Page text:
The Gaggia exudes professionalism with its brushed steel body and knob for controlling the steam wand. It feels like stepping behind a bar. The machine has a solid weight, which keeps it steady on the counter during use. Unlike lighter machines, it doesn't require additional support when inserting the portafilter. The portafilter itself is sturdy and holds a 58mm basket, the same size used in most commercial machines. 

The Gaggia comes with both single- and double-shot pressurized and non-pressurized baskets. I switched to an 18 gram VST basket for better espresso quality.

Serious Eats / Ashley Rodriguez

What we didn’t like: Temperature surfing is required with the Gaggia due to its single boiler design. The first espresso shot pulled was bitter and strange. To achieve the desired temperature, I waited for the machine to fully heat up, purged water until the heating light came on, and then waited 30 seconds. Although it's a finicky process, it resulted in the best espresso out of all the machines. Most machines achieved balance and acidity, but only the Gaggia produced sweetness and nuanced flavors. 

Serious Eats / Ashley Rodriguez

The milk steaming on the Gaggia was disappointing. It took longer to steam the milk compared to other machines, and the texture wasn't as silky as the Bambino's. Additionally, it was challenging to heat the milk to the desired temperature. However, having a knob to control the steam speed was a preferred feature compared to the Bambino's button. 

If you're ready to delve into the world of espresso, the Gaggia Classic Pro offers the best value for the price and capabilities. While the Rancilio Silvia Pro also produces excellent coffee, it comes at a much higher cost, making the Gaggia a more accessible option for aspiring home baristas.

Recommended accessories: The Gaggia Classic Pro doesn't come with many accessories, so you'll need to purchase additional items for espresso-making. We recommend upgrading to an IMS shower screen for more uniform water distribution, a VST 18-gram espresso basket for better-tasting espresso, a push tamper/coffee distributor combo from Crema Coffee Products for improved tamping, and a milk steaming pitcher if you plan on making lattes. Regular cleaning can be done with Cafiza Espresso Cleaning Powder.

Price at time of publish: $450.

Key Specs

  • Dimensions: 9 by 15 by 9.5 inches
  • Weight: 16 pounds 
  • Portafilter diameter: 58 millimeter 
  • Capacity: 2 liters
  • PID: No
  • Accessories: Plastic tamper, coffee scoop
  • Care instructions: Backflush with coffee detergent according to manufacturer's instructions
Serious Eats / Ashley Rodriguez

Amazon Breville Barista Express Impress Espresso Machine

What we liked: Most Breville machines in their Barista line share similar internals, so the temperature stability and pressure ramping in the Breville Barista Express Impress are comparable to our top pick, the Bambino Plus. Both machines feature a flash-heating system with a PID for temperature regulation, as well as instant switching to steam temperature. However, what sets this model apart is its intelligent dosing system.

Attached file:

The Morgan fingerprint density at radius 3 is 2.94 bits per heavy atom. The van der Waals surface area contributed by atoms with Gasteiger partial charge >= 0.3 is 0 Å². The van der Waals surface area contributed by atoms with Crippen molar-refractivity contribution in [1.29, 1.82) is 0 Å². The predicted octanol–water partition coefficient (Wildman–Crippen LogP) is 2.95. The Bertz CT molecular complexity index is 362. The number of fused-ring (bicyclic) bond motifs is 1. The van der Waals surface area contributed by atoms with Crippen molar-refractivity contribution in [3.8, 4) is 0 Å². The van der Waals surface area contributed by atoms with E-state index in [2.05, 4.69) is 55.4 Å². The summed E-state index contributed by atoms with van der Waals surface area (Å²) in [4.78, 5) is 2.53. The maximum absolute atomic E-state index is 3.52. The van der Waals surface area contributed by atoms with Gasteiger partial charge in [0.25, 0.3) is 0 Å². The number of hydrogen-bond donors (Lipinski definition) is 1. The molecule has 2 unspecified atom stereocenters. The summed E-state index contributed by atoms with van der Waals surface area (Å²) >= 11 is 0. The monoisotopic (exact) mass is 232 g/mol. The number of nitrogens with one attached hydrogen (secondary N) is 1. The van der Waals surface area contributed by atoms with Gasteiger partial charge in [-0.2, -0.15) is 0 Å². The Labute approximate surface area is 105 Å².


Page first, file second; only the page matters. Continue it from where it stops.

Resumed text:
The Barista Express Impress has a built-in tamper that calibrates the exact amount of coffee for an ideal 18-gram dose. The gauge provides immediate feedback, ensuring precise dosing. This technology adjusts itself if the dose needs correction, resulting in consistent and accurate dosing. 

Serious Eats / Jesse Raub

Accurate dosing is crucial for espresso shot times, and even a slight variation can affect the quality of the shot. The intelligent dosing system of the Barista Express Impress outperforms most commercial grinders with auto-dosing features. It consistently doses within half a gram of coffee each time. The auto-tamping feature adds to the consistency, making it accessible to home baristas seeking an easier espresso experience. 

Serious Eats / Jesse Raub

What we didn’t like: We wish the grinder offered more settings; it has 25 options compared to the 270 on the grinder used for testing other machines. However, it still does an admirable job of grinding finely and consistently for most home users. Shot volume with the volumetric water delivery system was not always consistent, varying by around half an ounce each time. For precise results, we recommend manually stopping the shot at the desired volume. 

The Barista Express Impress is considerably more expensive than our other winners, but it does include a built-in grinder. When considering the combined cost of the other recommended machines and a separate grinder used for testing, the Barista Express Impress ends up being similarly priced or even slightly cheaper. 

Recommended accessories: The Barista Express Impress is a comprehensive machine, so there is no need for additional equipment. However, regular cleaning with Cafiza Espresso Cleaning Powder is essential.

Price at time of publish: 0.

Key Specs

  • Dimensions: 13 by 15 by 16 inches
  • Weight: 24 pounds 
  • Portafilter diameter: 54 millimeter 
  • Capacity: 2 liters 
  • PID: Yes
  • Accessories: 480ml stainless steel milk jug, 1- and 2-cup single and dual wall filter baskets, water filter holder with filter, the Razor precision trimming tool, cleaning tablets, Allen key, steam wand cleaning tool, cleaning disc, cleaning brush, descaling powder
  • Care instructions: Backflush with coffee detergent according to manufacturer's instructions
Serious Eats / Jesse Raub

Cafflano Kompresso